Two elections

Canada elects Conservatives, and America's Republicans have the chance to do the same

Dateline 31 January 2006

Canada’s Liberal Party is one of the most successful political parties in the world. During the Twentieth Century, it spent more years in office than did the Communist Party of the Soviet Union. This is not, quite, a record, even the democratic world. Two of the parties in Switzerland’s coalition government have been in power since 1891, but Canada’s Liberals certainly come out ahead of America’s Democrats and Britain’s Conservatives for long-term political hegemony.

Yet, after ten years of uninterrupted power, the Liberals now find themselves rejected by the electorate. A decade after the then-governing Progressive Conservatives (PC) were almost wiped out, the right has once more taken power in Canada.

Of course, the PC wipeout was always overstated. The first past the post electoral system works pretty well in two-party systems like the US, but can produce bizarre results in multi-party systems like Canada’s. The 1993 election saw the government lose half its support to the more right wing Reform Party. Meanwhile on the left the socialist NDP collapsed with its votes transferring to the Liberals. The electorate, in other words, swung sharply to the right. The government, as a result, swung sharply to the left.

So perhaps this result is not such a surprise. Conservative voters in Canada had never disappeared. They had merely been shut out of office by splitting their vote. The Conservative Party of Canada, formed by the merger of the PCs with the Reform Party (briefly called The Alliance) has united right-wing voters at last.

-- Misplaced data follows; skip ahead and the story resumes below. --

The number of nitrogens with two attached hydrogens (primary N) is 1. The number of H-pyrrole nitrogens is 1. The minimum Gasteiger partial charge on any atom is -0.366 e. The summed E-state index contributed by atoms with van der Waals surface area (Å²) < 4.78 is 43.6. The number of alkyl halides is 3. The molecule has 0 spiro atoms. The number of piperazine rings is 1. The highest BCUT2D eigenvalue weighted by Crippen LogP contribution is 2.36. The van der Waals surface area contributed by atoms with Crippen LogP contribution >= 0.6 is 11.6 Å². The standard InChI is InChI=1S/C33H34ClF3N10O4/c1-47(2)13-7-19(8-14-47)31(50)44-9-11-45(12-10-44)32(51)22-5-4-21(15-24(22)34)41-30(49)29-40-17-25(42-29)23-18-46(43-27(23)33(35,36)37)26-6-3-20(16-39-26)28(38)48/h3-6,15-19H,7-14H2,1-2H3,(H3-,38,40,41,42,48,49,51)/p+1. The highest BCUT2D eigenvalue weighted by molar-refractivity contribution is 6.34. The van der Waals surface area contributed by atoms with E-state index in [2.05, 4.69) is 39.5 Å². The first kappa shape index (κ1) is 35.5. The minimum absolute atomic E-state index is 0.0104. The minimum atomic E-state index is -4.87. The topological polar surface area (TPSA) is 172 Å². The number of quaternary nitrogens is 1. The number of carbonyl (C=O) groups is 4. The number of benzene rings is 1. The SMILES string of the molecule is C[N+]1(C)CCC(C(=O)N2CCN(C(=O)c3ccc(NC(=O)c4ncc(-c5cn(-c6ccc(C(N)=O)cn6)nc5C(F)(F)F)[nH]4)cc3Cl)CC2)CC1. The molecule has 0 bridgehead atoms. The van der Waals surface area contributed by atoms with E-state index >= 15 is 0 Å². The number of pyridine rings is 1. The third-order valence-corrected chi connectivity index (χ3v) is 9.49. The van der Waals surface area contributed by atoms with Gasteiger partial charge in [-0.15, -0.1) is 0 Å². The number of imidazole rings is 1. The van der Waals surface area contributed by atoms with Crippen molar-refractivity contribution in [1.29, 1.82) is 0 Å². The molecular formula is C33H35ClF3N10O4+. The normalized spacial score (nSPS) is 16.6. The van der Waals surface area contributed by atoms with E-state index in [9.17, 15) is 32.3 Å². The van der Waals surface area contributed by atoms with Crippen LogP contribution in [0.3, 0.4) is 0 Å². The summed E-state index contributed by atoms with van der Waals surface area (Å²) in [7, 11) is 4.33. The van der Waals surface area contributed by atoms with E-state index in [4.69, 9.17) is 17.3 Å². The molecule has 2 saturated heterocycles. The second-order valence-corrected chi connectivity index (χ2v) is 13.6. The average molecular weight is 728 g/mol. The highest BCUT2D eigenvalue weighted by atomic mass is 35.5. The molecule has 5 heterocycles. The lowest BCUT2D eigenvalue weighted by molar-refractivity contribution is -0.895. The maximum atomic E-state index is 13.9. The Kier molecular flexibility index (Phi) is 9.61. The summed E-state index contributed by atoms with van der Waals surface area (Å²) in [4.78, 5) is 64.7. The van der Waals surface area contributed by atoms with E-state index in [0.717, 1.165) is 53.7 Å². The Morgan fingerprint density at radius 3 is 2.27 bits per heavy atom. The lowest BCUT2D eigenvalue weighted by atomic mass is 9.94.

Let’s see how the Quebecois react to the largely Western Conservative Party’s rule. If Quebec ever leaves Canada, the Liberals could be out of office for a very long time.


Meanwhile in Washington DC another election is approaching. House Republicans will choose between business as usual (Roy Blunt) moderate reform (John Boehner) and radical renewal (John Shadegg).

If the Republicans want to stay in power they should choose renewal. The Democrats ran Capitol Hill for an unbelievable 40 years, and institutionalized the corrupt exchange of favors with business on a monumental scale. Republicans have a long way to go before they get that bad, but even starting down that path would be a mistake.

The present scandal comprises a wide range of semi-connected issues:

Former Majority Leader Tom Delay has been indicted. But the evidence has not yet been laid out, and the prosecutor, a partisan Democrat hack, has a record of bringing politically motivated prosecutions against his enemies in both parties.

Lobbyist Jack Abramoff pled guilty to corruption charges, and everyone is slinging mud and alleging links between their opponents and Abramoff. The trouble is ‘links’ are not the same as corrupt links. Certainly Delay and also Senate Minority Leader Harry Reid can be ‘linked’ to Abramoff. This is a long way from sending either of them to prison.

While the scandal affects both parties, it is likely to negatively impact the Republicans more – they, after all, run the place – unless they act now to clean themselves up. By clearing out their leadership and renewing their commitment to rolling back the Federal government Republicans can make anti-Washington feeling work for them.

The real problem is not that business will bribe and lobby for government favors, but that Congress has such a range of subsidies, tariffs, and public contracts to sell. A policy of ending corporate welfare, slashing trade barriers and cutting taxes ought to be a winner in an environment where people don’t trust Washington.

Copyright © Quentin Langley 31 January 2006

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